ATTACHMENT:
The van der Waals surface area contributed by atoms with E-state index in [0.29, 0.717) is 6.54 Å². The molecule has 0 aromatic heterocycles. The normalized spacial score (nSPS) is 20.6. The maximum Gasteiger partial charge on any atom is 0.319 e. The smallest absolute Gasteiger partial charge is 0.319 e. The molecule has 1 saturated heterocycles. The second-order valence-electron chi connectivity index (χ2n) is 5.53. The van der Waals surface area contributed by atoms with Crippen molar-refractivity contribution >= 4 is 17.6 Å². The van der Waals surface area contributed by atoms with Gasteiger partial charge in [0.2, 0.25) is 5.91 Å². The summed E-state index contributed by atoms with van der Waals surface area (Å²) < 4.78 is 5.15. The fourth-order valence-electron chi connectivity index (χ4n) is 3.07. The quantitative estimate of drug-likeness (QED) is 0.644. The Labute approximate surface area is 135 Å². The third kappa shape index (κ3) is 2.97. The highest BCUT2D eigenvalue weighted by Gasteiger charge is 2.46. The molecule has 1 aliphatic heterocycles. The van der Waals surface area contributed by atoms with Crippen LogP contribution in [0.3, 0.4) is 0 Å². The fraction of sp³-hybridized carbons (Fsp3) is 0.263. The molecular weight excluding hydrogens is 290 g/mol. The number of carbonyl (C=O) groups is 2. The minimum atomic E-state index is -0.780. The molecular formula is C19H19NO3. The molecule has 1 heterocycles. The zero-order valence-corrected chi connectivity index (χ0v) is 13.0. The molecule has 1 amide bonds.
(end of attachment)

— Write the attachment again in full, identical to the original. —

The van der Waals surface area contributed by atoms with E-state index in [0.29, 0.717) is 6.54 Å². The molecule has 0 aromatic heterocycles. The normalized spacial score (nSPS) is 20.6. The maximum Gasteiger partial charge on any atom is 0.319 e. The smallest absolute Gasteiger partial charge is 0.319 e. The molecule has 1 saturated heterocycles. The second-order valence-electron chi connectivity index (χ2n) is 5.53. The van der Waals surface area contributed by atoms with Crippen molar-refractivity contribution >= 4 is 17.6 Å². The van der Waals surface area contributed by atoms with Gasteiger partial charge in [0.2, 0.25) is 5.91 Å². The summed E-state index contributed by atoms with van der Waals surface area (Å²) < 4.78 is 5.15. The fourth-order valence-electron chi connectivity index (χ4n) is 3.07. The quantitative estimate of drug-likeness (QED) is 0.644. The Labute approximate surface area is 135 Å². The third kappa shape index (κ3) is 2.97. The highest BCUT2D eigenvalue weighted by Gasteiger charge is 2.46. The molecule has 1 aliphatic heterocycles. The van der Waals surface area contributed by atoms with Crippen LogP contribution in [0.3, 0.4) is 0 Å². The fraction of sp³-hybridized carbons (Fsp3) is 0.263. The molecular weight excluding hydrogens is 290 g/mol. The number of carbonyl (C=O) groups is 2. The minimum atomic E-state index is -0.780. The molecular formula is C19H19NO3. The molecule has 1 heterocycles. The zero-order valence-corrected chi connectivity index (χ0v) is 13.0. The molecule has 1 amide bonds.